Here’s What Just Happened With Regulus Therapeutics Inc. (NASDAQ:RGLS) and Coherus BioSciences, Inc. (NASDAQ:CHRS)

Monday brought with it plenty of volatility in the biotechnology space and – as the markets open in the US for a fresh day of trading on Tuesday – it looks as though we’re set to see a spillover of this volatility going forward. Here’s a look at what companies moved, why they are moving and what we’re looking at going forward from each.

The companies we’ve got in our crosshairs today are Regulus Therapeutics Inc. (NASDAQ:RGLS) and Coherus BioSciences, Inc. (NASDAQ:CHRS).

First up, then, Regulus.

During the session on Monday, Regulus reported that it will be discounting its study of a drug called RG-101, which is the company’s lead development asset, in a target indication of hepatitis C. Last year, the FDA placed a clinical hold on the study based on the fact that a couple of patients had developed a condition called hyperbilirubinemia, which is a type of jaundice that derives from a patient having too much bilirubin in the blood. When red blood cells break down, bilirubin forms. Normally, the body can dispose of it effectively to stop build up. For some reason, however, in patients with hepatitis C that took RG-101, this removal was inhibited.

When the company announced the hold, markets assumed that there would be a resumption relatively near term. When the company subsequently announced, at the start of this year, that the hold remained in place, sentiment shifted to uncertainty. With the latest announcement, this uncertainty is compounded and confirmed.

The program will no longer go forward, with the drug discontinued. The company speculated as to the cause of jaundice in the release detailing the discontinuation, with inhibition of conjugated bilirubin transport by RG-101, impaired baseline bilirubin transport in HCV patients and the preferential uptake of RG-101 by hepatocytes, all being blamed. It doesn’t really matter too much now, however.

The company is down a little more than 16% on the above-detailed situation and the parallel announcement that AstraZeneca plc (ADR) (NYSE:AZN) informed the Regulus that it will terminate the development program for another one of the company’s assets, a drug called, AZD4076 (RG-125) for the treatment of NASH in Type 2 Diabetes/Pre-diabetes, with rights returned to Regulus.

Not a good day for the company and its shareholders. As a silver lining, it cuts burn considerably, so we should see a reduced necessity to dilute as the remainder of the company’s pipeline matures.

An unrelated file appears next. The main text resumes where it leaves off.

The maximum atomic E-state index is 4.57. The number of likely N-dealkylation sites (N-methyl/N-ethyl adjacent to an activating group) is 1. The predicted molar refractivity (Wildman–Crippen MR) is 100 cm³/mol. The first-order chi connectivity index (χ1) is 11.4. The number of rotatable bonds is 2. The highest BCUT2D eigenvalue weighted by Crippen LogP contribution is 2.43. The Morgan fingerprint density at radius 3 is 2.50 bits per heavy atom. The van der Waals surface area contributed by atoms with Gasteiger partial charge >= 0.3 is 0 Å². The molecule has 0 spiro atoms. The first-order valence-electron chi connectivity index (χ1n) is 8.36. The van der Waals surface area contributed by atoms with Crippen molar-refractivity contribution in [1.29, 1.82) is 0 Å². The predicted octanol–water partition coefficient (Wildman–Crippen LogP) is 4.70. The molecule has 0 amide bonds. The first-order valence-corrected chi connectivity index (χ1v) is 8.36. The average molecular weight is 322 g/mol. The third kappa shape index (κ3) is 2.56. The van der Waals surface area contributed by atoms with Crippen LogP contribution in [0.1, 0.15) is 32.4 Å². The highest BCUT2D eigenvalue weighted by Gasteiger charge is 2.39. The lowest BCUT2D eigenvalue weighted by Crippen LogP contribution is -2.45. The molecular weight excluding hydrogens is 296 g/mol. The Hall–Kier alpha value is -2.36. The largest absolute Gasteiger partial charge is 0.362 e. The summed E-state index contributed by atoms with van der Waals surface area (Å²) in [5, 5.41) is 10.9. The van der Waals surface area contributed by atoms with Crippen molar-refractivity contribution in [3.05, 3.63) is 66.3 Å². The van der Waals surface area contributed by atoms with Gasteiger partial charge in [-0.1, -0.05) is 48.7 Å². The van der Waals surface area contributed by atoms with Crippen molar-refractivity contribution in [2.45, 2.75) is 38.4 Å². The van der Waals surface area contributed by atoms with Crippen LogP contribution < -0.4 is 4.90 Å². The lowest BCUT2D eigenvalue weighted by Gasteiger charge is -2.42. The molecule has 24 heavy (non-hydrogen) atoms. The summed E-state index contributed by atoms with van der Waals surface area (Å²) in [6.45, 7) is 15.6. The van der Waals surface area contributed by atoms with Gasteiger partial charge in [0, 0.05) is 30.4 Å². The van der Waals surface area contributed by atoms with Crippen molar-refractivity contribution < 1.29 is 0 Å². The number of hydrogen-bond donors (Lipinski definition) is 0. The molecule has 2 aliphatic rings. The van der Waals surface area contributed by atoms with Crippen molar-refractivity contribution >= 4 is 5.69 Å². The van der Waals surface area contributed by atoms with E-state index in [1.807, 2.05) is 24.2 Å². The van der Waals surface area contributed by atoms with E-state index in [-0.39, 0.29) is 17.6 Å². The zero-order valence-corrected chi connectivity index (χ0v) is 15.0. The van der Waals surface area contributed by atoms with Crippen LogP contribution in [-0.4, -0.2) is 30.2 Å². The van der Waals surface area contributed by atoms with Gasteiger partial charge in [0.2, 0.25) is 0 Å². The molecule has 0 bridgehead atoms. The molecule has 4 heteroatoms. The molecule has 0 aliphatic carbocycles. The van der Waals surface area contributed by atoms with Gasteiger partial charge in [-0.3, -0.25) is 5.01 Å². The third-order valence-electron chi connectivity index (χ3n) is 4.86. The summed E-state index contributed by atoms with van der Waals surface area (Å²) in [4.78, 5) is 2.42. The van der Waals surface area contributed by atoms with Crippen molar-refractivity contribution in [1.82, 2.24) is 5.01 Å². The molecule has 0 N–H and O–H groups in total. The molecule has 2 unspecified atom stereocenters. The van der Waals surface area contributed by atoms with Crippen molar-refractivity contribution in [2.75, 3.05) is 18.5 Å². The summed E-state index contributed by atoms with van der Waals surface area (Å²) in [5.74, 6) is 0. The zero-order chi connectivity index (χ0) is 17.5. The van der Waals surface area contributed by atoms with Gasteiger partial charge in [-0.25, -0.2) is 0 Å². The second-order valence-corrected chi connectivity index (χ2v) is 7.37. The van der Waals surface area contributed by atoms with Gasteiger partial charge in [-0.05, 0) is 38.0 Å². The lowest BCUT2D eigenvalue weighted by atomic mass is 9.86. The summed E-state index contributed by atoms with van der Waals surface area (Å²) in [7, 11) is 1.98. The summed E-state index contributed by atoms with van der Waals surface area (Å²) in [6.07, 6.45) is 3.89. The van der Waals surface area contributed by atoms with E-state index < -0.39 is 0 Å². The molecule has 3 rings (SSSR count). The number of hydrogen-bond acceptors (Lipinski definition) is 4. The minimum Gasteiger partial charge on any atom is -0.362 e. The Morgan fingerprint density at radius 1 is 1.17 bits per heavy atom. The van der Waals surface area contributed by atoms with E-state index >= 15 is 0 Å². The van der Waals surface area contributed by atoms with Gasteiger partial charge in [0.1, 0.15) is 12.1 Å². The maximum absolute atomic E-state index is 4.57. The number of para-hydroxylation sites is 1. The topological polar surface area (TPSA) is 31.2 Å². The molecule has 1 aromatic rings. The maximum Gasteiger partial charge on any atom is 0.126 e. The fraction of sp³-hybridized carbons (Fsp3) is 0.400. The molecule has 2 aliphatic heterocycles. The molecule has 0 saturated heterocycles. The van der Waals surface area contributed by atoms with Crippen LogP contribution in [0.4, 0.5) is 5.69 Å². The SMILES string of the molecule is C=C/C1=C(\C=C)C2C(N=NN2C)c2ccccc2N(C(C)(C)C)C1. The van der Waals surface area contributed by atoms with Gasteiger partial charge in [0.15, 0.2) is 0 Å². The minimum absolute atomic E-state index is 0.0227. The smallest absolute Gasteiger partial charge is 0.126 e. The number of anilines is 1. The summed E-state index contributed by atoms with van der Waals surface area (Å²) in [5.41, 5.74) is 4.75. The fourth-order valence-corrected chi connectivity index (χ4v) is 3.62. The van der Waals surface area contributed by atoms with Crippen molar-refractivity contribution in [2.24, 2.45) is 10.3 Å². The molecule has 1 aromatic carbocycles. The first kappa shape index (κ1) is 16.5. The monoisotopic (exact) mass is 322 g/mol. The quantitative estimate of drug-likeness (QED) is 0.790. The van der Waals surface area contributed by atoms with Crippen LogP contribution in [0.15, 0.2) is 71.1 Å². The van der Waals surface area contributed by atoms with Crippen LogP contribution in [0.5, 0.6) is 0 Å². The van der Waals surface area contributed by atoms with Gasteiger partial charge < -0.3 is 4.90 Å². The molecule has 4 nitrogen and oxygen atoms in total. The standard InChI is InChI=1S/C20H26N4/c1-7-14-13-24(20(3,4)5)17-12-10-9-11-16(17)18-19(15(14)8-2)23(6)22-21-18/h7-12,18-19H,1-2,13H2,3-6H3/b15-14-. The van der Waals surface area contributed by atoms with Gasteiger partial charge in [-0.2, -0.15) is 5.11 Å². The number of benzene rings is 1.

Next up, Coherus BioSciences.

This one’s similar in nature to the above described Regulus situation. The company announced on Monday that the FDA has issued a complete response letter (CRL) for its Biologics License Application (BLA) for CHS-1701. The drug is designed as a biosimilar to an already approved (and widely established) drug called pegfilgrastim (Neulasta), which is currently marketed by Amgen, Inc. (NASDAQ:AMGN). The drug is bone marrow stimulant designed to reduce the side effects of chemotherapy and radiation treatments and a couple of companies (Coherus and Mylan) are pushing to get respective biosimilar assets approved. The request that the agency has put forward is reportedly a request for a reanalysis of the data submitted as part of the BLA, with the specific dataset required being that which demonstrated that the drug can induce an immune response in patients. There’s also some manufacturing info needed to be submitted as part of the reapplication, though this shouldn’t pose too much of a problem.

So what’s the impact?

Well, if Coherus had to carry out a new trial, things would be much worse than they are. As it turns out, it shouldn’t have to, so the downside is limited to time (as opposed to cost). There is some time pressure here (as noted, this one isn’t the only one trying to get a Neulasta biosimilar to market) but so long as the analysis doesn’t take too long, it shouldn’t really affect the path to commercialization.

Based on this relatively limited impact, the decline seen on the back of the release isn’t quite as harsh as it might otherwise have been. The company lost a little over 23% throughout the session on Monday but recovered somewhat to pick up a 5% bounce pre-market on Tuesday. We expect this one to recover further as markets buy up the dip ahead of resubmission.

An ad to help with our costs